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    Default I locked our toddler in his room every night to save my marriage

    Quote Originally Posted by Girl X View Post
    My background is also psychology, and and I heartily disagree that 3 hours of crying will inevitably traumatise a child for life. We are not talking about a persistent prolonged campaign by the parents. It may well be the case that the child doesn't recall and isn't affected by the experience. To say it will harm him for life is an overstatement, to say the very least.

    Sent from my GT-P7510 using BubHub
    It wasn't just 3 hours of crying - he was locked in his room all night and until his parents felt like getting out of bed in the morning, for what I gather was months!

  9. #226
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    Just a bit of background on the lovely man.

    http://en.wikipedia.org/wiki/Martin_Daubney

  10. #227
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    Quote Originally Posted by KCT View Post
    It wasn't just 3 hours of crying - he was locked in his room all night and until his parents felt like getting out of bed in the morning, for what I gather was months!
    But he was asleep after the 3 hours. And from then on, he didn't get out of bed. That doesn't sound traumatic to me.

    DD can't get out of her cot. She doesn't try to. When she wakes up in the morning we go and get her out of her cot...

    It makes sense if he's toilet training/ only recently trained for him to have a potty in his room in case he needs to go. Lots of people have child gates across their children's rooms, and a potty in the room in case the child needs to go to the toilet. I really don't see an issue.

    I think people are forgetting that he's a journalist, and probably has a brief to write 'edgy' articles that will get people talking/ taking different sides. He is probably told to write things about the negative aspects of parenting, for example - 'the things no one says'. Lots of journalists do that. Doesn't mean they are 'a perpetual victim', 'selfish', or any of the criticism that has been put up against this guy.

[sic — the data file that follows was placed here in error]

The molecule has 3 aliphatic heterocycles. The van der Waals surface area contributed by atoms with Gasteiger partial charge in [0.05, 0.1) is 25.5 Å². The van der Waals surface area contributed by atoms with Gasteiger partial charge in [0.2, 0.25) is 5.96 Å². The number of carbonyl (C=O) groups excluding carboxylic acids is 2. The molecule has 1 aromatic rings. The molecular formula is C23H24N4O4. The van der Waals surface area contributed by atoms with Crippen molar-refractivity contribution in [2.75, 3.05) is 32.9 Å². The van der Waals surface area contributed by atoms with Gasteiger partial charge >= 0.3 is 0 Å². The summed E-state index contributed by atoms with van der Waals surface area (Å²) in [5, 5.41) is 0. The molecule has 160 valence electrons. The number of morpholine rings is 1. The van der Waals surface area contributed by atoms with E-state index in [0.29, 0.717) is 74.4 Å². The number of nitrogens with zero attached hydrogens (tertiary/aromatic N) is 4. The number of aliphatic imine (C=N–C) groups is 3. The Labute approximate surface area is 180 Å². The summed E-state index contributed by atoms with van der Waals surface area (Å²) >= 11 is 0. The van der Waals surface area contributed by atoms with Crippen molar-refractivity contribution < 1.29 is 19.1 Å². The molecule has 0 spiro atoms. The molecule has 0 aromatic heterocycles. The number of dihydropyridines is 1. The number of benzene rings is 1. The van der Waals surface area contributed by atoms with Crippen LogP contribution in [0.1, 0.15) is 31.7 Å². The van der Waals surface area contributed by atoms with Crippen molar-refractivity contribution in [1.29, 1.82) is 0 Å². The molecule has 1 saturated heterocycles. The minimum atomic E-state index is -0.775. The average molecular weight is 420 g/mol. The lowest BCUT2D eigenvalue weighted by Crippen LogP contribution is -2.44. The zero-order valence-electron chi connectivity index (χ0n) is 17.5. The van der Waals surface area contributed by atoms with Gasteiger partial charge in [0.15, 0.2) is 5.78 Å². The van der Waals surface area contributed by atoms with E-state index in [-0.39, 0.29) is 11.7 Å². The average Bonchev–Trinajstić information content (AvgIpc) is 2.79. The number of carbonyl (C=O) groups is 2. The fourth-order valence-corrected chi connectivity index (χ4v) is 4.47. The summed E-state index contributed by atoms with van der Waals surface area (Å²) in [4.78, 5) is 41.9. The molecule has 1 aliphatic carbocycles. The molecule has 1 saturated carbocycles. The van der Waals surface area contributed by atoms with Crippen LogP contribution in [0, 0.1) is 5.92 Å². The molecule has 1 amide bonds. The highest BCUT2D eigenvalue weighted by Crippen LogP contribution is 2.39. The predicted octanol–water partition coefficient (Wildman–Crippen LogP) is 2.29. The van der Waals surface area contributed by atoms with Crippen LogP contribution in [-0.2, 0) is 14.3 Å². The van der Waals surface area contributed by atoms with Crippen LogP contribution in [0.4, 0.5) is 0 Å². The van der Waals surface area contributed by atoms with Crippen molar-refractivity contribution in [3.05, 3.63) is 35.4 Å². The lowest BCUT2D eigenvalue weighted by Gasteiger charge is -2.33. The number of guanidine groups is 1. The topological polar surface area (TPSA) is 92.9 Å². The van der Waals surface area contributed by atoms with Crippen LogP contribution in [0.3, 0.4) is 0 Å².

People really seem to have their pitchforks out on the basis of very little information...

  11. #228
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    Default I locked our toddler in his room every night to save my marriage

    I feel so sorry for Sonny. What I gathered from the article is that he is put into daycare every day and not picked up until the evening so he obviously was craving attention and affection from his parents. Instead of exploring what Sonny NEEDED, they just considered their own needs and locked him in his room. Very selfish people.

    I don't know why people are saying 'poor wife' - she seems like an A class dim wit! Where was her instincts as a mother? She should have locked her husband in a room and seen how he liked it and let her little boy sleep with her instead. To me, that solution would have been much more rational.

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  13. #229
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    This feels like a witch hunt for this poor guy.

    Either that or bullying.

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  15. #230
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    How so? Half the posts are for, half against. Should we all agree? How boring.